They, long used to helping strangers find food, opened their arms to us, only to be slashed through the heart. At first, they simply fled before us. Later, they began to resist us and in terrible slaughter they were cut down.
Our family was small – a father and his two daughters. They had fled the fighting in the south and were chased again from their homes in the north. Unable to climb the great wall of ice, they walked along its edge. Westward they walked, cold and hungry until at last their legs gave way and they fell.
They did not die there, that family. They were saved by a brave woman – one of the others. Her long wiry hair had once been red, but was now almost the same colour as the ice beneath the three bodies she found. Though she had never seen our kind before, she had heard the stories. She knew we were born murderers and yet, looking in the pale faces of the children, she felt her heart stir and was moved. She carried all three back to her clan, to a fire and warmth, and back to life.
I imagine that there must have been a great argument, for who would willing house the kind that hunted and killed them? But the old woman was adamant. She nursed the man and his two daughters back to health, and saw in the man’s eyes fear when he looked upon her, but the children were different.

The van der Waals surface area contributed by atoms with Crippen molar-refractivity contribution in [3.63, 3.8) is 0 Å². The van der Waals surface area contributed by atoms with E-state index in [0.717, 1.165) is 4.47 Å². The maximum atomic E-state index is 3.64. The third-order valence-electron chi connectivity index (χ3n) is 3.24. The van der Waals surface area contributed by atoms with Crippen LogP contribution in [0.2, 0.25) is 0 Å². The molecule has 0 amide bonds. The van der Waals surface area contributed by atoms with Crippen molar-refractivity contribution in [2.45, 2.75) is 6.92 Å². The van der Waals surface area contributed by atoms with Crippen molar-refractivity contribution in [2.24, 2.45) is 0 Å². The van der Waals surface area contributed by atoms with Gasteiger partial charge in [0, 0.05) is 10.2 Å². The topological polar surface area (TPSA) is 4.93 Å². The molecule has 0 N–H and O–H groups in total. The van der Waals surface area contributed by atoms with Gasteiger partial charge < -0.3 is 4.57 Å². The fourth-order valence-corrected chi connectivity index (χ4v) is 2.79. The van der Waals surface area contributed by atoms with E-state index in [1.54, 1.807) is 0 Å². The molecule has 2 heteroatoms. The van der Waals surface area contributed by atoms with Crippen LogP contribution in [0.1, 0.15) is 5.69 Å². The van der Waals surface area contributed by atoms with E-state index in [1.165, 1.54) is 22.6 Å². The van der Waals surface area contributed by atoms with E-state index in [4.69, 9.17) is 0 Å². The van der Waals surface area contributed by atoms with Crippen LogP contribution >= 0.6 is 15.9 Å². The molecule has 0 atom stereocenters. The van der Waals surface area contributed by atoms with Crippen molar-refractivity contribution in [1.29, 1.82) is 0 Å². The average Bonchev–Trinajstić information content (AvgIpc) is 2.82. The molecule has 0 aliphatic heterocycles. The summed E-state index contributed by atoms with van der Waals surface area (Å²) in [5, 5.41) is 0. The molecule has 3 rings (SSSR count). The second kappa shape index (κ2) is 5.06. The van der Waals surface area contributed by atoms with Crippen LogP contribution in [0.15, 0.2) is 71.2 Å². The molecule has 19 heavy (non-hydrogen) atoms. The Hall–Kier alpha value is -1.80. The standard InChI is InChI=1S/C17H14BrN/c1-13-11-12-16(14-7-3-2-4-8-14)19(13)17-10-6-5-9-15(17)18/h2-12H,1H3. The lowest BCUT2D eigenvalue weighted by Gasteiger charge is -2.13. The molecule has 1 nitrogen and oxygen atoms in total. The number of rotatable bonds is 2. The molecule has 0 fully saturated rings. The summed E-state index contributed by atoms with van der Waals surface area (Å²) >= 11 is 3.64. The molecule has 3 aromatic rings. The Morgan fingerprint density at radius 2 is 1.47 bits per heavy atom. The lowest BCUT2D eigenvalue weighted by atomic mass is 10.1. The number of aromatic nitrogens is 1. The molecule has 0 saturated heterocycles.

She taught them then. She taught them about the northern skies and the fire in the night sky. She taught them about the gods and who they were, and how they came to be, and what they did. She showed them how they buried their dead, and then venerated them every year at a special festival.
There were two gods, she taught. One was a man, who was also a stag. He had as messengers serpents with the heads of goats. He lived in the spirit world, for the most part, and would seldom come into the world of the living. He cared for the animals of the wild, and all the wild places were his domain. He was king in the land of the dead, and ruled over the spirits there. He was the spirit that guided the hunter, or punished him, if he hunted foolishly or needlessly. They gave him no name, but a title – The Lord of the Wild.
She taught about the Bride of Fire, whose power was dedicated to the hearth and to the health of the people. She took special care of mothers and infants, and inspired songs and dance.
Together, these were the two gods, and each had a host of servants, ancestors of the families who had worshipped them.
Three sisters served both gods together. In the guise of crows they came to take the spirits of the departed to the land of the dead. In the guise of three women, they tended to the family. In time, when the others were long dead and forgotten, their roles would be confused and they became separate sets of sisters for each function.